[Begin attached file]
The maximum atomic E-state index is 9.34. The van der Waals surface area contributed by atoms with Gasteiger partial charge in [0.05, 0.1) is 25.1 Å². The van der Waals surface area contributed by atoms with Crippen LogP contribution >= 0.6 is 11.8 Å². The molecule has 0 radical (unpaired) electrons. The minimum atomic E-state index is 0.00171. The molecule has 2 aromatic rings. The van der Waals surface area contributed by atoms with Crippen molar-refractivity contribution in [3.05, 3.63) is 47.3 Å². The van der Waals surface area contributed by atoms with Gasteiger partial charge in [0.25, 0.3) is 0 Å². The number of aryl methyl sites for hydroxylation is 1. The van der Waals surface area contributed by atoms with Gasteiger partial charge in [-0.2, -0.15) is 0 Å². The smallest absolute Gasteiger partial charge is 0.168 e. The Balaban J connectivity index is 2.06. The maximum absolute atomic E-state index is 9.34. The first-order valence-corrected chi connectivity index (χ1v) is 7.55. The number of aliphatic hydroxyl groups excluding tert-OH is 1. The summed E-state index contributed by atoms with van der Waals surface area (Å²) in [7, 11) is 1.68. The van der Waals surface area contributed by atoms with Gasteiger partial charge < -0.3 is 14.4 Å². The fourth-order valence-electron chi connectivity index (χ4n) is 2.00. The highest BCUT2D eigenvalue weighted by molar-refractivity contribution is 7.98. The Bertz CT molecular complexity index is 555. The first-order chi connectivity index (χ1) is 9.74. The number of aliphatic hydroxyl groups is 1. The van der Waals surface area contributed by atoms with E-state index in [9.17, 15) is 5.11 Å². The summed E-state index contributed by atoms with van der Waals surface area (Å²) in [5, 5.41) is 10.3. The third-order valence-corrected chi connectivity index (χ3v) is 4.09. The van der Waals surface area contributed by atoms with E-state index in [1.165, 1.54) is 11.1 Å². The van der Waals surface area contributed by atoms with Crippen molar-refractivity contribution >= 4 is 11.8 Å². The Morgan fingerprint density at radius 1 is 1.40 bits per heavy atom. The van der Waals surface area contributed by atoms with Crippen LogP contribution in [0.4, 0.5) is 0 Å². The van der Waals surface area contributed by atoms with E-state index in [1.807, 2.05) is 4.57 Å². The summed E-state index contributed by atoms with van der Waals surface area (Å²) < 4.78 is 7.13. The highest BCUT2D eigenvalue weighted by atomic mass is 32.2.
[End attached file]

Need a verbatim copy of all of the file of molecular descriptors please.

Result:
The maximum atomic E-state index is 9.34. The van der Waals surface area contributed by atoms with Gasteiger partial charge in [0.05, 0.1) is 25.1 Å². The van der Waals surface area contributed by atoms with Crippen LogP contribution >= 0.6 is 11.8 Å². The molecule has 0 radical (unpaired) electrons. The minimum atomic E-state index is 0.00171. The molecule has 2 aromatic rings. The van der Waals surface area contributed by atoms with Crippen molar-refractivity contribution in [3.05, 3.63) is 47.3 Å². The van der Waals surface area contributed by atoms with Gasteiger partial charge in [0.25, 0.3) is 0 Å². The number of aryl methyl sites for hydroxylation is 1. The van der Waals surface area contributed by atoms with Gasteiger partial charge in [-0.2, -0.15) is 0 Å². The smallest absolute Gasteiger partial charge is 0.168 e. The Balaban J connectivity index is 2.06. The maximum absolute atomic E-state index is 9.34. The first-order valence-corrected chi connectivity index (χ1v) is 7.55. The number of aliphatic hydroxyl groups excluding tert-OH is 1. The summed E-state index contributed by atoms with van der Waals surface area (Å²) in [7, 11) is 1.68. The van der Waals surface area contributed by atoms with Gasteiger partial charge < -0.3 is 14.4 Å². The fourth-order valence-electron chi connectivity index (χ4n) is 2.00. The highest BCUT2D eigenvalue weighted by molar-refractivity contribution is 7.98. The Bertz CT molecular complexity index is 555. The first-order chi connectivity index (χ1) is 9.74. The number of aliphatic hydroxyl groups is 1. The van der Waals surface area contributed by atoms with E-state index in [9.17, 15) is 5.11 Å². The summed E-state index contributed by atoms with van der Waals surface area (Å²) in [5, 5.41) is 10.3. The third-order valence-corrected chi connectivity index (χ3v) is 4.09. The van der Waals surface area contributed by atoms with E-state index in [1.165, 1.54) is 11.1 Å². The van der Waals surface area contributed by atoms with Crippen molar-refractivity contribution >= 4 is 11.8 Å². The Morgan fingerprint density at radius 1 is 1.40 bits per heavy atom. The van der Waals surface area contributed by atoms with Crippen LogP contribution in [0.4, 0.5) is 0 Å². The van der Waals surface area contributed by atoms with E-state index in [1.807, 2.05) is 4.57 Å². The summed E-state index contributed by atoms with van der Waals surface area (Å²) < 4.78 is 7.13. The highest BCUT2D eigenvalue weighted by atomic mass is 32.2.